DPP’s policy for prosecutors in respect of encourating or assisting suicide.

DPP Keir Starmer issues a prosecution policy relating to cases of encouraging or assisting suicide

In July 2009 the House of Lords in its judicial function (now the Supreme Court) instructed the Director of Public Prosecutions for England and Wales (DPP) to prepare and publish a policy for dealing with cases of encouraging or assisting suicide contrary to Section 2(1) of the Suicide Act 1961.

Following a public consultation on a draft policy, in which some 5,000 responses were received, the DPP published his final policy today.

The text of that policy makes clear that encouraging or assisting the suicide or attempted suicide of another person is a criminal offence and states that “nothing in this policy can be taken to amount to an assurance that a person will be immune from prosecution if he or she does an act that encourages or assists the suicide or the attempted suicide of another person”.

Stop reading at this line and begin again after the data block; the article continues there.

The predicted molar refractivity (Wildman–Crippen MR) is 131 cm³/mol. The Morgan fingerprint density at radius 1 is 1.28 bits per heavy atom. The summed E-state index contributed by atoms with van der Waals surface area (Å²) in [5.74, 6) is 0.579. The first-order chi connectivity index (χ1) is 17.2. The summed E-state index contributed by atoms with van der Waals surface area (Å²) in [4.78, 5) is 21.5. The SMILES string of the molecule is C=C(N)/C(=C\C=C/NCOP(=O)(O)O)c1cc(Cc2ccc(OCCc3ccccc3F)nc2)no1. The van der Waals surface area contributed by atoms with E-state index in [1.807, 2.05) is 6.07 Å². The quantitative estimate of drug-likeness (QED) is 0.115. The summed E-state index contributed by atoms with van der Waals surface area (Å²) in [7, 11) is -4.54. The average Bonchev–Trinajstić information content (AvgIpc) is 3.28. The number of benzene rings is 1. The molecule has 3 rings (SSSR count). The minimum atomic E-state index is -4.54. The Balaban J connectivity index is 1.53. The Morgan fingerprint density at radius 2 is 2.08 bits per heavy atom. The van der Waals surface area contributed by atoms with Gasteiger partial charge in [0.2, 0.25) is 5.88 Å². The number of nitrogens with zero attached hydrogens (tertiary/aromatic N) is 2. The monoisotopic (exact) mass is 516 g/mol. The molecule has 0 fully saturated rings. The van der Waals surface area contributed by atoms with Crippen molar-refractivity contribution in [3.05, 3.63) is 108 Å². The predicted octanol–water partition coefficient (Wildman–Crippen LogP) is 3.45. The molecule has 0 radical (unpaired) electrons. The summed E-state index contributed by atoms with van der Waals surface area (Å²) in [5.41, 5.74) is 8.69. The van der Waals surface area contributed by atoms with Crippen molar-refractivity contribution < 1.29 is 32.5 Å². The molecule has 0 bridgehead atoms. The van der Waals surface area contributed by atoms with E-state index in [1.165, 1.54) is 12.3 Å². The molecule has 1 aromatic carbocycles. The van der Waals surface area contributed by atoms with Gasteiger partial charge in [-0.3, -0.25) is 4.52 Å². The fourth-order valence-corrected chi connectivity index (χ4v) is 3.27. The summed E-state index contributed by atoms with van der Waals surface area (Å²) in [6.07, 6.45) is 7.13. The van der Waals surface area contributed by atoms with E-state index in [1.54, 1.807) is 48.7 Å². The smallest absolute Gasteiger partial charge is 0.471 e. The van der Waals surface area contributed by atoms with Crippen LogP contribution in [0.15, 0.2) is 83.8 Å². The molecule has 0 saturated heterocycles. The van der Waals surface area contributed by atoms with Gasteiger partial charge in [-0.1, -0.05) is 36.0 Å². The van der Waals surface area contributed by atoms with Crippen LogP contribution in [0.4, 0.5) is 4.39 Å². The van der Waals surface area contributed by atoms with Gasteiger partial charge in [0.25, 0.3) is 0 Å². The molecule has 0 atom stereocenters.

Having explained the procedures by which cases of suspected encouragement to or assistance with suicide are investigated, the policy lists 16 aggravating circumstances which might indicate the need for a prosecution in the public interest and 6 mitigating circumstances which might indicate that a prosecution is unnecessary.  


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